Letter from Doha

Ian Patrick Miller


The buildings do not look like buildings, and the presumption to posture otherwise (glacials of glass, wonky monoliths of steel approximating an excavation of polished terrestrial elements—or signifying firmaments, orbits, solar light, anywhere but the presence of here: caustics of wind, dust, heat) obscures a deep human misery. Legions of South Asians and Subsaharan Africans employed for years in the Gulf without their families, housed in putrid conditions, two dozen men bunked to a room, buckets for toilets and sinks, water just this side of potable, 12-16 hour shifts at worksites demarcated by long commutes in yellow school buses (windows kicked out, no A/C) in temperatures that strike outwards of 130° during the late spring, summer, and early fall.

            Academically I’ve surveyed the camps (a tourist, the worst sort). Most of the laborers (notably outfitted in blue or orange jumpsuits, heads scarfed against the weather) make less in a month than I do in a day, with many yet still to clear the visa fees that brought them to Qatar in the first place. And my complicity in the matter is not pardoned by the convexity of history that affixes these men below the salacious spaces of my apartment, spidered about the concrete rise of another Intercontinental, bent in the sultry dusk of Labor Day, 2014.

            That’s one story. Here’s another.

            Oregon, the rainy season, six years ago. I’m an adjunct instructor in the English Department at Portland State University. I have taught so many sections my employment is set to terminate, for if I were to teach another consecutive term, HR would be forced to pay benefits. I’ve been on the academic job market since summer. So far half the fifty-plus applications submitted have been returned as cancelled searches—budgets pulled, departments closed, classes cut. I live in a one-bedroom apartment in the Alphabet District with my girlfriend. She’s a bartender, back at school to become a nurse.

            Life had been different in Europe. I was alone in Europe, lean. Lived on what I earned. Lived well. Flat near the center of Prague. Worked three days a week. Wrote all the time. Read all the time. I was drinking less than I had in years. I smoked cigarettes on balconies at parties and listened to friends talk ontology and critical theory and none of it seemed forced or particularly pretentious but regular, like this is what people do and it’s fine. I thought, Living doesn’t have to be anymore than this. Until it does.

            I moved to Azerbaijan. Moved back to Prague. Moved home to Portland. I rented a studio downtown—walls of cinderblock, industrial white, the veranda where tenants stood outside their doors and stared one another down. The Uzbekistani and his prostitutes. The kid with the checkerboard tattooed about his skull and across his face. The design student, her skinny feral cats. Always the smell of mildew in the astroturf. Always speakers thudding through the windows and the walls.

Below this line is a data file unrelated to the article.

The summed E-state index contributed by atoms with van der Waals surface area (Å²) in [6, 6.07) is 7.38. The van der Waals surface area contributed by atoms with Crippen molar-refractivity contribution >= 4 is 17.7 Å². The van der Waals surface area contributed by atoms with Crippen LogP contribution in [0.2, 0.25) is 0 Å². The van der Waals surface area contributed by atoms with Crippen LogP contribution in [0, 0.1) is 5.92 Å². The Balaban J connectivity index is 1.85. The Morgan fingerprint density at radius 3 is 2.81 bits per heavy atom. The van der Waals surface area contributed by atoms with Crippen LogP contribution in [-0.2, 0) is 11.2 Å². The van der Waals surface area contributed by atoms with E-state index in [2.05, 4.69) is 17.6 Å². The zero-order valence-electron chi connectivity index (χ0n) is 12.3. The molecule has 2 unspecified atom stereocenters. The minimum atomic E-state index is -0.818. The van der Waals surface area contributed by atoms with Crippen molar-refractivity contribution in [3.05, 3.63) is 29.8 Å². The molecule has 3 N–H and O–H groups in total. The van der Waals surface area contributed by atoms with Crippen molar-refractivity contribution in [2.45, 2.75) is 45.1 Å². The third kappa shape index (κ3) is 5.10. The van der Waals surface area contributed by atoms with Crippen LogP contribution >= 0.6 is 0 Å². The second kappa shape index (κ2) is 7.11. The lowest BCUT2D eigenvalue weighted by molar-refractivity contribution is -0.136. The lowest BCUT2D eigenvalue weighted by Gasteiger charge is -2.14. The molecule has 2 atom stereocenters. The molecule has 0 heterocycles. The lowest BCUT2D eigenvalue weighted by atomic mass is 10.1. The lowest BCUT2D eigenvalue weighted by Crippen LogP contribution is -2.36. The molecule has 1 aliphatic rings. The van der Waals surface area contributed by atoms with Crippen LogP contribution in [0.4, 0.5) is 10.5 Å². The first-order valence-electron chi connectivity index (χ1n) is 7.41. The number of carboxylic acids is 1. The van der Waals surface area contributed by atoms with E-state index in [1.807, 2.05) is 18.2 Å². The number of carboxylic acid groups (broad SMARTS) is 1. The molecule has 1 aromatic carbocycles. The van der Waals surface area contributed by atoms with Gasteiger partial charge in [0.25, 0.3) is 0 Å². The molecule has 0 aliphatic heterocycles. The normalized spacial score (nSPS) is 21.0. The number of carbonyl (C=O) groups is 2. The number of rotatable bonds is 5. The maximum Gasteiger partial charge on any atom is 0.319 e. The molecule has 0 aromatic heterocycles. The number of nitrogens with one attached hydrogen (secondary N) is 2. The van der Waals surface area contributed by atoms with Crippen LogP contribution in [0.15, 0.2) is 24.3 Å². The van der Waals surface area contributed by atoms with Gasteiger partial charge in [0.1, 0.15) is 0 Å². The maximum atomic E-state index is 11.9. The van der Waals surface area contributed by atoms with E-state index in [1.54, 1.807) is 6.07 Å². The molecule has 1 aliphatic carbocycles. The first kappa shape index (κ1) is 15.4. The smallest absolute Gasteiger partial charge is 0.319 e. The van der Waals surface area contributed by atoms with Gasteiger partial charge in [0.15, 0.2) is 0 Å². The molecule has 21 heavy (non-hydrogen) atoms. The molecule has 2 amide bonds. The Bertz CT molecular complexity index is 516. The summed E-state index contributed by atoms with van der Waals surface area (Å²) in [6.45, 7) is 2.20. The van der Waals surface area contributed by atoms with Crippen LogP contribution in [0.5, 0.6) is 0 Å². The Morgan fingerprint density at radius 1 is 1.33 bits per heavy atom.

I felt good, salted in experience. I had savings in the bank, a minor fortune by the measure of my life thus far. The job at Portland State happened immediately.

            A year later, add one new apartment and a lover, subtract minor fortune, and again I was applying to jobs overseas. One to a post in Afghanistan, the other to an American university in Qatar. The gesture (let’s call it a gesture) seemed sentimental rather than financial—the fable of “abroad” in converse to whittling directions at home. Also, Afghanistan. Kabul. I wanted Kabul. J said she wasn’t going to Kabul. I told her she knew she’d go to Kabul.

            That spring I was teaching four sections of introductory composition scattered across three campuses in the fiscal depravation of the Willamette Valley. Places with names like Dallas and Salem and Woodburn. Classes were composed of single working mothers, laid-off millworkers, discharged Marines, unemployable high school dropouts, migrant day laborers, Latino gangsters, homeless young men, pregnant young women—140 students aged between 16 and 72, you get the point. The thing about teaching in milieus like these is that the project (the act of the thing itself, systematically established and grossly underfunded) is propagated to fail, and the only reason it doesn’t fail immediately is because you were cultivated to give a shit. The sheer cliff of illiteracy was staggering, and as I collected my eleven-hundred dollars a month, the delineations were beginning to blur. What good was giving a shit? What good was clarity, textual evidence, rhetorical coherence, narrative purpose? What good was ethical intention? What good was good when there were no jobs and nobody had any money?